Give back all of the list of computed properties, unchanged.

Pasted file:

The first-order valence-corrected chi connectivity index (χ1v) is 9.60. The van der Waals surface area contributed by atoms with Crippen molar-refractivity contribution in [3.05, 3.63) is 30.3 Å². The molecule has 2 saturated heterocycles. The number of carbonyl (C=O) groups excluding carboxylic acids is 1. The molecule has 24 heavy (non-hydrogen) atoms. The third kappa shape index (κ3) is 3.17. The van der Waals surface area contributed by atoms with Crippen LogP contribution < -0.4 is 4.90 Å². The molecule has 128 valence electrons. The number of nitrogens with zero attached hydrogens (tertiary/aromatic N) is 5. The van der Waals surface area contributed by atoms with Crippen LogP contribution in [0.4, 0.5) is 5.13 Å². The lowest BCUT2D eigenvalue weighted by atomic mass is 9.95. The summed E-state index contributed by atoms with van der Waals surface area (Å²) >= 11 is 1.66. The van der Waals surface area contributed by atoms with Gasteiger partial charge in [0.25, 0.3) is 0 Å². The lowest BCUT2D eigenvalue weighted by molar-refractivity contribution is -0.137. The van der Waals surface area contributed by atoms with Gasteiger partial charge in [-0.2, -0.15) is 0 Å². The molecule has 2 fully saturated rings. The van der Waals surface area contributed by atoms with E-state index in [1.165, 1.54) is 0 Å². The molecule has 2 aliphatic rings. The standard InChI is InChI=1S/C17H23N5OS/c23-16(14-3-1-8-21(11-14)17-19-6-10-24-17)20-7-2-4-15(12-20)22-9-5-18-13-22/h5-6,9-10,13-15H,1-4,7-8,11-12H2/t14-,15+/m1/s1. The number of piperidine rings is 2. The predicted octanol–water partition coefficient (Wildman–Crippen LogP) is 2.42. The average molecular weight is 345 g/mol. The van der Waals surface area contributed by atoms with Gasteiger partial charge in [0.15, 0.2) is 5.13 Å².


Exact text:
The first-order valence-corrected chi connectivity index (χ1v) is 9.60. The van der Waals surface area contributed by atoms with Crippen molar-refractivity contribution in [3.05, 3.63) is 30.3 Å². The molecule has 2 saturated heterocycles. The number of carbonyl (C=O) groups excluding carboxylic acids is 1. The molecule has 24 heavy (non-hydrogen) atoms. The third kappa shape index (κ3) is 3.17. The van der Waals surface area contributed by atoms with Crippen LogP contribution < -0.4 is 4.90 Å². The molecule has 128 valence electrons. The number of nitrogens with zero attached hydrogens (tertiary/aromatic N) is 5. The van der Waals surface area contributed by atoms with Crippen LogP contribution in [0.4, 0.5) is 5.13 Å². The lowest BCUT2D eigenvalue weighted by atomic mass is 9.95. The summed E-state index contributed by atoms with van der Waals surface area (Å²) >= 11 is 1.66. The van der Waals surface area contributed by atoms with Gasteiger partial charge in [0.25, 0.3) is 0 Å². The lowest BCUT2D eigenvalue weighted by molar-refractivity contribution is -0.137. The van der Waals surface area contributed by atoms with Gasteiger partial charge in [-0.2, -0.15) is 0 Å². The molecule has 2 fully saturated rings. The van der Waals surface area contributed by atoms with E-state index in [1.165, 1.54) is 0 Å². The molecule has 2 aliphatic rings. The standard InChI is InChI=1S/C17H23N5OS/c23-16(14-3-1-8-21(11-14)17-19-6-10-24-17)20-7-2-4-15(12-20)22-9-5-18-13-22/h5-6,9-10,13-15H,1-4,7-8,11-12H2/t14-,15+/m1/s1. The number of piperidine rings is 2. The predicted octanol–water partition coefficient (Wildman–Crippen LogP) is 2.42. The average molecular weight is 345 g/mol. The van der Waals surface area contributed by atoms with Gasteiger partial charge in [0.15, 0.2) is 5.13 Å².